Volunteer Roles: Peer Reviewer
Being a COA peer reviewer has clearly played a role in my professional development and has made me a better administrator at my own agency as a result! To be part of a professional network that is on the cutting edge of program, practice, fiscal responsibility, and insuring Best Practice across the field is an amazing opportunity.
Comprehensive, systematic, and effective risk prevention and management practices reduce the agency’s risk, loss, and liability exposure.
PA-RPM 3: Medication Control and Administration
The agency ensures safe, uniform medication control and administration.
Note: Please see the Medication Control and Administration Policy and Procedure Tool - Private, Public, Canadian, Network for additional assistance with this standard.
Note: PA-RPM 3 does not apply to foster care and kinship care homes. See PA-FKC 16.03.
NA The agency does not prescribe, dispense, administer, or store medication.
Table of Evidence
|Self-Study Evidence||On-Site Evidence||On-Site Activities|
County/Municipality Administered Agency, State Administered Agency (Central Office), or other Public Entity
State Administered Agency (Regional Office)
Personnel directly involved in medication control and administration receive training and demonstrate competence in medication control and administration, and knowledge of applicable legal requirements.
When medication is initially prescribed, the prescribing clinician provides education about the medications prescribed, including: medication name, dose, reason for use, how to administer, desired effects, and potential side effects.
Interpretation: Written detailed information regarding specific medications may be provided by the pharmacy responsible for filling a prescription.
Interpretation: Agencies have a responsibility to ensure that individuals (including children) and their families fully understand the benefits, risks, and alternatives of medication regardless of whether they prescribe or administer them.
When individuals are receiving prescription medication:
- qualified personnel obtain and/or update information about the medications the individual is taking at the time of each visit; and
- the prescribing clinician compares current medications the individual is taking at the time of each visit, including vitamins or other non-prescription medications, with new or changed medication orders to identify possible adverse interaction of medications.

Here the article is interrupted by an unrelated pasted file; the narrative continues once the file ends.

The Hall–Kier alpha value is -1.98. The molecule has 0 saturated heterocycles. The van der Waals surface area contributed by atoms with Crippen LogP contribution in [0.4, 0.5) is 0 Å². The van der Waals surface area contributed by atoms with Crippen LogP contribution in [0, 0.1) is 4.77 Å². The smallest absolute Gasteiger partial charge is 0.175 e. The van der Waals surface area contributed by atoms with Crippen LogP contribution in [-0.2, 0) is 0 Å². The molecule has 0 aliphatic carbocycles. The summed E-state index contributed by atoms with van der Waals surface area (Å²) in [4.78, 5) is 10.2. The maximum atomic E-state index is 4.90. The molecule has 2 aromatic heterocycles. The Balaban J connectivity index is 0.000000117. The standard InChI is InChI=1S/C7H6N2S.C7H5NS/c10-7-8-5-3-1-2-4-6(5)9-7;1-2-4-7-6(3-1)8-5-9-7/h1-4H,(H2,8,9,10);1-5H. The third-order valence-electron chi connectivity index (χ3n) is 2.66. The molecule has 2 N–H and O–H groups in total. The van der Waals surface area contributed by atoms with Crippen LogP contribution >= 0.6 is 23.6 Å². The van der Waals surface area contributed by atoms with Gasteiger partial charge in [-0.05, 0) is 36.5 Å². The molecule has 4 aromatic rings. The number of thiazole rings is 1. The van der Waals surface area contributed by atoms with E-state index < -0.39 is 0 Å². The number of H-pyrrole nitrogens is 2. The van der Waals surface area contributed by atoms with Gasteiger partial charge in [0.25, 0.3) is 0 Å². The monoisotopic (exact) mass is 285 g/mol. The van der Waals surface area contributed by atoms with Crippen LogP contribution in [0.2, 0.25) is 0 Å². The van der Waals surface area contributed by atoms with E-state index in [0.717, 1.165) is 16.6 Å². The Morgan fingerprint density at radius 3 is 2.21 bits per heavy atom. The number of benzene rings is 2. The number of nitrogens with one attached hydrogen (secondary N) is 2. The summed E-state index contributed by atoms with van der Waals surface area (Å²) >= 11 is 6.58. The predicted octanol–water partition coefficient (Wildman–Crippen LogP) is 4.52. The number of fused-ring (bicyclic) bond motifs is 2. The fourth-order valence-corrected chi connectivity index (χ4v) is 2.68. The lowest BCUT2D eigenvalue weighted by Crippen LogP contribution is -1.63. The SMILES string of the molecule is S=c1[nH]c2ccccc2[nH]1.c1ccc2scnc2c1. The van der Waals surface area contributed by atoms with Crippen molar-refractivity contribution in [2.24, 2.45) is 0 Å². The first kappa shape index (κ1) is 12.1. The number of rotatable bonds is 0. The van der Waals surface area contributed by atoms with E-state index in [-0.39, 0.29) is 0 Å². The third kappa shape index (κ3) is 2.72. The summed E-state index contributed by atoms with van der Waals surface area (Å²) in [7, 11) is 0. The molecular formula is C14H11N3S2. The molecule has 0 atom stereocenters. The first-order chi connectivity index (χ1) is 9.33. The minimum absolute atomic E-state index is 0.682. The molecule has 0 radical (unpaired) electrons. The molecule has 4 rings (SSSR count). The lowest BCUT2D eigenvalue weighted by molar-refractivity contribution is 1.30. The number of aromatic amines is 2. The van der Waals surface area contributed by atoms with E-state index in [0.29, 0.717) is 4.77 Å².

Interpretation: The agency must define the personnel qualifications necessary to collect medication information, in accordance with law and regulation.
NA The agency does not prescribe or administer medication.
Protocols and controls governing the proper administration and storage of medication include:
- locked, supervised storage with access limited to authorized personnel and in accordance with law, regulation, and manufacturer’s instruction;
- maintaining medication in original packaging and labeling with the name of person served, medication name, dosage, prescribing physician name, and number or code identifying the written order;
- appropriate disposal of expired or unused medication, syringes, medical waste, or medication prescribed to former persons served;
- a record of who received medications, what medications were dispensed or administered, and when and by whom medications were dispensed or administered;
- protocols for the administration of over-the-counter medications; and
- policies and procedures for safely dispensing or administering sample medications, in accordance with law and regulation.
Interpretation: Storage of medication in a secure, central location with access by authorized personnel only is an effective risk management measure and best practice. However, COA recognizes that some programs, such as shelters and safe homes, allow clients to store medications in a safe, lockable personal space (e.g., individual lock boxes or private use lockers). In these instances, agencies can demonstrate implementation of the standard by providing protocols, procedures or other documents that demonstrate that they have acknowledged the potential risks of this method and subsequently taken appropriate measures to minimize those risks. Agencies also need to clearly communicate that clients are personally responsible for administering and storing their own medications. For example, intake processes that stipulate what clients are allowed to store in their secure, personal space and assign responsibility of the space to the client can support this approach to storing medication.
Note: Elements (d), (e), and (f) do not apply to agencies that only store medication.
Note: Please see Facility Observation Checklist - Private, Public, Canadian for additional assistance with this standard.
NA The agency does not dispense, administer, or store medication.
Following administration of medication, personnel observe and assess the effects of medication on the service recipient and consult with medical professionals, as necessary.
NA The agency does not administer medication.
Immediately prior to administration, qualified personnel review with the person the medication to be administered, its purpose, and verify:
- the identity of the individual and the medication ordered;
- that the medication to be administered matches the medication order; and
- visually inspect the integrity of the medication.
NA The agency does not administer medication.